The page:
In November 2011, a worker from the nonprofit Peace Winds Japan scouting for search and rescue dogs at a Hiroshima animal welfare center came across 4-month-old Yumenosuke. The mixed-breed pup was set to be put down that day, but a backlog meant his number was never called. PWJ took him in and trained him, and the group's efforts paid off recently: He made his first recovery amid the rubble of Japanese landslides that killed dozens in mid-August, reports the Asahi Shimbun, as spotted by Gawker.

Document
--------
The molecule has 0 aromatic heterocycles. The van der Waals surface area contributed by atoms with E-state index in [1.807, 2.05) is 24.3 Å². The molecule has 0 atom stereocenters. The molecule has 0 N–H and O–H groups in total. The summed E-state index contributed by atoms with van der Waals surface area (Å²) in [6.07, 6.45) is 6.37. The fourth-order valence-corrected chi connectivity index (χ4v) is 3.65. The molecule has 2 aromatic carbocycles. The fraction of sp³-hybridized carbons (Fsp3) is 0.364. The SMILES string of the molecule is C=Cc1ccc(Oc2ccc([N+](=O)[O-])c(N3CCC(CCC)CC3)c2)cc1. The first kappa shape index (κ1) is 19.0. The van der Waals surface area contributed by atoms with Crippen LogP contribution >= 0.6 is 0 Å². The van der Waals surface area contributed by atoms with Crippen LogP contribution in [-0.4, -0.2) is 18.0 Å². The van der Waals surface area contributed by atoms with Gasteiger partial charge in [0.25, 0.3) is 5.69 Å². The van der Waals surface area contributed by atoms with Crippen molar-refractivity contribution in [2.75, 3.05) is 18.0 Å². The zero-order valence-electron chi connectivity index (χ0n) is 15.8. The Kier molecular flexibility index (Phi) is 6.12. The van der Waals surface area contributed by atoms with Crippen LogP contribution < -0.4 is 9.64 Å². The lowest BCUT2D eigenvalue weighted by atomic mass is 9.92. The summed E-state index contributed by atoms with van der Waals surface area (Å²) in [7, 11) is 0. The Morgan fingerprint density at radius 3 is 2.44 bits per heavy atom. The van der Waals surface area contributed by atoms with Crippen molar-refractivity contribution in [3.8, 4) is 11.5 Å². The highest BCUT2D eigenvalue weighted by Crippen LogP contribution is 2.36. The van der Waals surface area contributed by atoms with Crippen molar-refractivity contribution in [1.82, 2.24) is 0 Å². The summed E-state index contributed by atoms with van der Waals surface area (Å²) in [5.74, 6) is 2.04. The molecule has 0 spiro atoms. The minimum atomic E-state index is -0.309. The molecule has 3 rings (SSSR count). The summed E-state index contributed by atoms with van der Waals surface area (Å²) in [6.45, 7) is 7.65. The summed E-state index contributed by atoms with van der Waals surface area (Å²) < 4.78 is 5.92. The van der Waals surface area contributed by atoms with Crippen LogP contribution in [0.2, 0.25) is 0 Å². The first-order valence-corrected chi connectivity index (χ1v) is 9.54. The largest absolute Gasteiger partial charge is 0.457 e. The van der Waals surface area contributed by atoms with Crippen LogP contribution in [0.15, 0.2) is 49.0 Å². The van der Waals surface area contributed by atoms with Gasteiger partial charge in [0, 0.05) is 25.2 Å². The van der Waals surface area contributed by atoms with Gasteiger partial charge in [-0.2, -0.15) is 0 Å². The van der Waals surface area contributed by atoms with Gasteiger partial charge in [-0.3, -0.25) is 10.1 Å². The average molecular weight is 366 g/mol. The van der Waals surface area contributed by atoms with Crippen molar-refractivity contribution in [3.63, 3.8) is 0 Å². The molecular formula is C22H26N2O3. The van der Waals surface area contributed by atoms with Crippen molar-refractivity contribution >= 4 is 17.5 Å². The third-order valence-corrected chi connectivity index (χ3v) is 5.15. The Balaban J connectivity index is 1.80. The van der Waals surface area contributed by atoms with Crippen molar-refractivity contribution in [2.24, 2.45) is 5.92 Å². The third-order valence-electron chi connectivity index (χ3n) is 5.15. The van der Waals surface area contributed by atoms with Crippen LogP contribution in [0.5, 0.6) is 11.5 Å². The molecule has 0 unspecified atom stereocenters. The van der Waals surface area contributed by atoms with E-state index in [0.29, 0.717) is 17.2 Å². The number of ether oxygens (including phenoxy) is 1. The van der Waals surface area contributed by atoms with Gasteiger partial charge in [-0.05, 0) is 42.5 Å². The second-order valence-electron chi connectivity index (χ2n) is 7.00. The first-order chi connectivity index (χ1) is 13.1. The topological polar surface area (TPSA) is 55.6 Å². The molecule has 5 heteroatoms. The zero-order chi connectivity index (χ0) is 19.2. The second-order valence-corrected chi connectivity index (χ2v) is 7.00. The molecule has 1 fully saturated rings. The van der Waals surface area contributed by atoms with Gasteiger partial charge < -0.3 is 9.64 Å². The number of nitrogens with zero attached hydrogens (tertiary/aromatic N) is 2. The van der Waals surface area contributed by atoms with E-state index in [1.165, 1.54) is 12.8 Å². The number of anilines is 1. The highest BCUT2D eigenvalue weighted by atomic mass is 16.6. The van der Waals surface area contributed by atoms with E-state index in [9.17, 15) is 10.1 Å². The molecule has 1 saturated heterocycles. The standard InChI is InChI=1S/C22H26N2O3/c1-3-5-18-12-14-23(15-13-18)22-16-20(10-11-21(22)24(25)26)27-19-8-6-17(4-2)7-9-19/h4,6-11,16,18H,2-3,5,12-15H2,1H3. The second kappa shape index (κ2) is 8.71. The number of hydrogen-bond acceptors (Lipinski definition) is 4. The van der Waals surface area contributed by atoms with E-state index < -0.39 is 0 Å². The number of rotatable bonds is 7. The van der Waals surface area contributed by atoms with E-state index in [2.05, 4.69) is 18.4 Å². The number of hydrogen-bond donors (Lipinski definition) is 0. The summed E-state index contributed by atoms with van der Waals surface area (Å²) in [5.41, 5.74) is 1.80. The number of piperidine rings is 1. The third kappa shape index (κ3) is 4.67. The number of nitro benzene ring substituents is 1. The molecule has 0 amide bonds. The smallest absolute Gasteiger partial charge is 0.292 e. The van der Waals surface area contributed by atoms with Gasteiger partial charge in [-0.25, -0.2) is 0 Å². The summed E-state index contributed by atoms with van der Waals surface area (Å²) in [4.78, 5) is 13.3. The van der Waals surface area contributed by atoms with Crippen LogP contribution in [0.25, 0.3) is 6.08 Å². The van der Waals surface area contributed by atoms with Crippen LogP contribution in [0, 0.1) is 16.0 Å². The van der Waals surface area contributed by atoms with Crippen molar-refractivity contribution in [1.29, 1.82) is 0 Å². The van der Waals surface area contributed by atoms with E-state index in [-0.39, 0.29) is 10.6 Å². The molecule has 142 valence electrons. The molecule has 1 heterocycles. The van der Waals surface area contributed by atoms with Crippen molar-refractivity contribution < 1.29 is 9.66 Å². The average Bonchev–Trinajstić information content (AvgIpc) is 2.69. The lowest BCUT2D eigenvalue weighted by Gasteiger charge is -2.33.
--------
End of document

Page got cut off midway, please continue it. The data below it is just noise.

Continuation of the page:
Yumenosuke wasn't a natural when he first started his rescue-and-recovery schooling: He wasn't assertive or overly curious, both necessary traits for the job, notes the paper. Over time, however, he gained confidence and learned to follow directions as he accrued experience performing mountain searches. When he made his first official find on Aug. 20 in the Yagi section of Hiroshima, Yumenosuke didn't raise a ruckus by barking: He simply fixed his gaze on a pile of lumber and didn't take it off until his handler checked out the pile. Sadly, a man's body was found under the wood, but Yumenosuke had done his job. "A dog abandoned by people is now rescuing them,” his handler tells the paper. “It is proof that Yumenosuke deserves to live.” (In the US, a pit bull is being hailed as a hero.)